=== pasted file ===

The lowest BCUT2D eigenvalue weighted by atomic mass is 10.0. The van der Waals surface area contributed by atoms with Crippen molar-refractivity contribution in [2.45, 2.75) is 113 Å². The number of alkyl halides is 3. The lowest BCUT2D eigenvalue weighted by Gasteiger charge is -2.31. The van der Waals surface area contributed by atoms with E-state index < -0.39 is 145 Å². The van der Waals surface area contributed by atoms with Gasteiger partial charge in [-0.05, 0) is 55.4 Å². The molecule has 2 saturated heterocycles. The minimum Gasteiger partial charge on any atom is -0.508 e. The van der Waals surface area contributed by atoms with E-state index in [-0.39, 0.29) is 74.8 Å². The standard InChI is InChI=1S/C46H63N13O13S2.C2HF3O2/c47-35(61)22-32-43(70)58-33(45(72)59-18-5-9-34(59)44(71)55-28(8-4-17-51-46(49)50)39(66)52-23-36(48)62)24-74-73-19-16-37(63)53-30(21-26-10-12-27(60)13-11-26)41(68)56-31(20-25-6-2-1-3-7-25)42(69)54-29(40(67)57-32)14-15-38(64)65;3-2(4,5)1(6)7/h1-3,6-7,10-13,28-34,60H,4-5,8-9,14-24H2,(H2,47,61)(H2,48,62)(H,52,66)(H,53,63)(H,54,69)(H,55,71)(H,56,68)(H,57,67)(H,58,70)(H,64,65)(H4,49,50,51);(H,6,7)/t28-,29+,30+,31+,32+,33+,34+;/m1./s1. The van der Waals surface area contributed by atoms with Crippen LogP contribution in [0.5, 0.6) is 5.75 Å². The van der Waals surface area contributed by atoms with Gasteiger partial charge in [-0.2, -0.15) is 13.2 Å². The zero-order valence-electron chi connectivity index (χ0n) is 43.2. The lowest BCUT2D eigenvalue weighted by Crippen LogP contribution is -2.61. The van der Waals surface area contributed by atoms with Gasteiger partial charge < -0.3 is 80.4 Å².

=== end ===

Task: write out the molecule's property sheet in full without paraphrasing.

The lowest BCUT2D eigenvalue weighted by atomic mass is 10.0. The van der Waals surface area contributed by atoms with Crippen molar-refractivity contribution in [2.45, 2.75) is 113 Å². The number of alkyl halides is 3. The lowest BCUT2D eigenvalue weighted by Gasteiger charge is -2.31. The van der Waals surface area contributed by atoms with E-state index < -0.39 is 145 Å². The van der Waals surface area contributed by atoms with Gasteiger partial charge in [-0.05, 0) is 55.4 Å². The molecule has 2 saturated heterocycles. The minimum Gasteiger partial charge on any atom is -0.508 e. The van der Waals surface area contributed by atoms with E-state index in [-0.39, 0.29) is 74.8 Å². The standard InChI is InChI=1S/C46H63N13O13S2.C2HF3O2/c47-35(61)22-32-43(70)58-33(45(72)59-18-5-9-34(59)44(71)55-28(8-4-17-51-46(49)50)39(66)52-23-36(48)62)24-74-73-19-16-37(63)53-30(21-26-10-12-27(60)13-11-26)41(68)56-31(20-25-6-2-1-3-7-25)42(69)54-29(40(67)57-32)14-15-38(64)65;3-2(4,5)1(6)7/h1-3,6-7,10-13,28-34,60H,4-5,8-9,14-24H2,(H2,47,61)(H2,48,62)(H,52,66)(H,53,63)(H,54,69)(H,55,71)(H,56,68)(H,57,67)(H,58,70)(H,64,65)(H4,49,50,51);(H,6,7)/t28-,29+,30+,31+,32+,33+,34+;/m1./s1. The van der Waals surface area contributed by atoms with Crippen LogP contribution in [0.5, 0.6) is 5.75 Å². The van der Waals surface area contributed by atoms with Gasteiger partial charge in [-0.2, -0.15) is 13.2 Å². The zero-order valence-electron chi connectivity index (χ0n) is 43.2. The lowest BCUT2D eigenvalue weighted by Crippen LogP contribution is -2.61. The van der Waals surface area contributed by atoms with Gasteiger partial charge < -0.3 is 80.4 Å².